Mr. Chope: I am happy to draw that distinction. I was lucky enough to be married in Wimborne Minster. I have not been married for as long as my hon. Friend the Member for Salisbury (Mr. Key), but I hope that I shall be able to be married for as long as him before my time is up. I recognise the distinction. I am concerned about the way in which the Bill does all but equate the terms of marriage breakdown with civil partnership breakdown.
For example, why is it necessary for a party to a civil partnership to have to wait for a year before they can start divorce proceedings? Why is it necessary in a civil partnership to have to prove irretrievable breakdown of the relationship before that relationship can be severed in law? Why is it that we are adopting, in the language of the Bill, exactly the same provisions as those that are contained in the laws relating to the breakdown of marriage? It seems that that is being done because the Government's mindset is that the Bill is about homosexual marriage.
The only difference is that one of the grounds for breakdown leading to divorce in a proper marriage is sexual infidelity on the part of the other partner to the marriage. I have not seen any provision in the Bill that refers to sexual infidelity on the part of the other partner to a civil partnership as being a ground for "divorce".
I regret that I find this to be an extremely muddled Bill. That brings me to a brief and succinct conclusion. If one is minded to use contemporary slang, the most appropriate expression to sum up the Bill is that it is a buggers' muddle. When we turn to the dictionary of slang, we find that that means that it is an absolute mess.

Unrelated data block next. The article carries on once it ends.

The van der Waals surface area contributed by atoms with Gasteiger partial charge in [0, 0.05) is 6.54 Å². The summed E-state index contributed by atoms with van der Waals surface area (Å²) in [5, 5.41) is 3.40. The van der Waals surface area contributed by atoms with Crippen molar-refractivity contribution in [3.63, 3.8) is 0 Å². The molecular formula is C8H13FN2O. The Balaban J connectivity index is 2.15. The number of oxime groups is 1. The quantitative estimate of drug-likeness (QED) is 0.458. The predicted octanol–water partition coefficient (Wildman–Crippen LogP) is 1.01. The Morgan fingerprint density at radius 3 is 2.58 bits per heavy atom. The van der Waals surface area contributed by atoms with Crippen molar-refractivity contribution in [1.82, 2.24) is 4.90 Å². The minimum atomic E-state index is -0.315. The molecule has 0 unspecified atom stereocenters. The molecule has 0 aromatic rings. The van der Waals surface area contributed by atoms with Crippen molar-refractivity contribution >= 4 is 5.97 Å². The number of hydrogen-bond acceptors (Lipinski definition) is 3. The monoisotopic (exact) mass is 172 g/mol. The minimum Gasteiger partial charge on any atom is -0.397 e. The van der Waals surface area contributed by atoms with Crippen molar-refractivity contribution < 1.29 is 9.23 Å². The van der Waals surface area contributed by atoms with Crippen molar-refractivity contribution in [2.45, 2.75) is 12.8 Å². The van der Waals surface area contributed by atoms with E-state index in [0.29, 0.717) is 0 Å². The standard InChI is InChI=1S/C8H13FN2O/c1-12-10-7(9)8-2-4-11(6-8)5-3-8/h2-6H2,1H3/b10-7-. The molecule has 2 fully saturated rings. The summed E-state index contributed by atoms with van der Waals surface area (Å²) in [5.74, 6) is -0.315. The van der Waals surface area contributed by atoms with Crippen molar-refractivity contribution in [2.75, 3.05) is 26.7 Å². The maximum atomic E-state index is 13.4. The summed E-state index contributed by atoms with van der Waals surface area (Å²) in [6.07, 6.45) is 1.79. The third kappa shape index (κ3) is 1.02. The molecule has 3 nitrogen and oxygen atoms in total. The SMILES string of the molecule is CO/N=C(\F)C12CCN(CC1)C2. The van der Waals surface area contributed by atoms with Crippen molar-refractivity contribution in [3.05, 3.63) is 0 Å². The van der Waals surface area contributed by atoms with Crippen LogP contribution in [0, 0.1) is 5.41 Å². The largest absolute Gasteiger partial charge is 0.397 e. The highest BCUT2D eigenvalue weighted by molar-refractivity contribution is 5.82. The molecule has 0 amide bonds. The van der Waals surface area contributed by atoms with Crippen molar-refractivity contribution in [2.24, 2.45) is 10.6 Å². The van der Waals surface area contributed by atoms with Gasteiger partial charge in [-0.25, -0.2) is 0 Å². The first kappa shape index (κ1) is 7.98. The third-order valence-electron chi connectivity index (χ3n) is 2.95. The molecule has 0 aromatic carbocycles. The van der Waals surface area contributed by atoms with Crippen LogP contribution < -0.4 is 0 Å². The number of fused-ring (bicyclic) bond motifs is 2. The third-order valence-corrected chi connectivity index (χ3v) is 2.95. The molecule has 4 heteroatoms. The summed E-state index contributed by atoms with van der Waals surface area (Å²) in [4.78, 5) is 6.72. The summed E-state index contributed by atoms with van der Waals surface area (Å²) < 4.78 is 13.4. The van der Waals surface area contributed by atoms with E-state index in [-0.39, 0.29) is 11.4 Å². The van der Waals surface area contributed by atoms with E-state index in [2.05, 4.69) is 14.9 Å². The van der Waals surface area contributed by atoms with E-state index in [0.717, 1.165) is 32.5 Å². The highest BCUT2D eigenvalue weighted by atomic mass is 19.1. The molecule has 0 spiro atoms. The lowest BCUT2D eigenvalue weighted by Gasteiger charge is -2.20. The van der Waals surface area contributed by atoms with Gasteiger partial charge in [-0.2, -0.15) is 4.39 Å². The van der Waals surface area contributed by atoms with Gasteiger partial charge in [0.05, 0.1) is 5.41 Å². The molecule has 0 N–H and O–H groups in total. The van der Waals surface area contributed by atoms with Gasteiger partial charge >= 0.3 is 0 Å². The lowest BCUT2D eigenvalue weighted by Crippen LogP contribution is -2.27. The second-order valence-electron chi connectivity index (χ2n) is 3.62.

Ann McKechin (Glasgow, Maryhill) (Lab):
It is a pleasure to follow many Members who have spoken this afternoon, with the possible exception of the hon. Member for Christchurch (Mr. Chope), who seems to have a muddled view of the legal definition of adultery, which does not apply to relationships between same-sex partners.
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I support the Government's proposals and welcome this progressive and timely reform. I very much hope that co-operation will be achieved in both Chambers to allow the measure to complete its passage before this Session ends. My hon. Friend the Member for South Ribble (Mr. Borrow) gave a compassionate explanation of the dilemmas facing same-sex couples in permanent long-term relationships and there is an increasing sense of injustice at their treatment under the law. I welcome cross-party support for the Bill from Front-Bench spokesmen and I appreciate the considered speeches made by the hon. Members for Rutland and Melton (Mr. Duncan) and for Salisbury (Mr. Key). I hope that other Conservative Members will accept without qualification that the amendments made in the Lords make nonsense of the Bill and should be deleted. In the Scottish context, it is heartening to note the approval of the overwhelming majority of respondents to the Scottish Executive's consultation on the proposals.
Nowadays, it seems extraordinary that homosexual acts in Scotland were illegal as late as 1980. At that time, the comments of the right hon. Member for Maidstone and The Weald (Miss Widdecombe) would probably have been considered very liberal. However, there was a sea change in attitudes in Scotland to homosexuality in the years after the unfortunate debacle when the Scottish Parliament legislated to remove the utterly iniquitous section 28 or, as it was known in Scotland, section 2A. Most Scots were deeply embarrassed about the hostile, macho, aggressive and narrow-minded manner in which that debate was conducted by a small minority of people in our community and the way in which Scotland was projected to the world as a result. It is an experience that the vast majority of Scots do not wish to repeat. Most of our constituents recognise that the Bill tackles the need to provide formal recognition for same-sex couples and to address the disadvantages that they face under our civil law.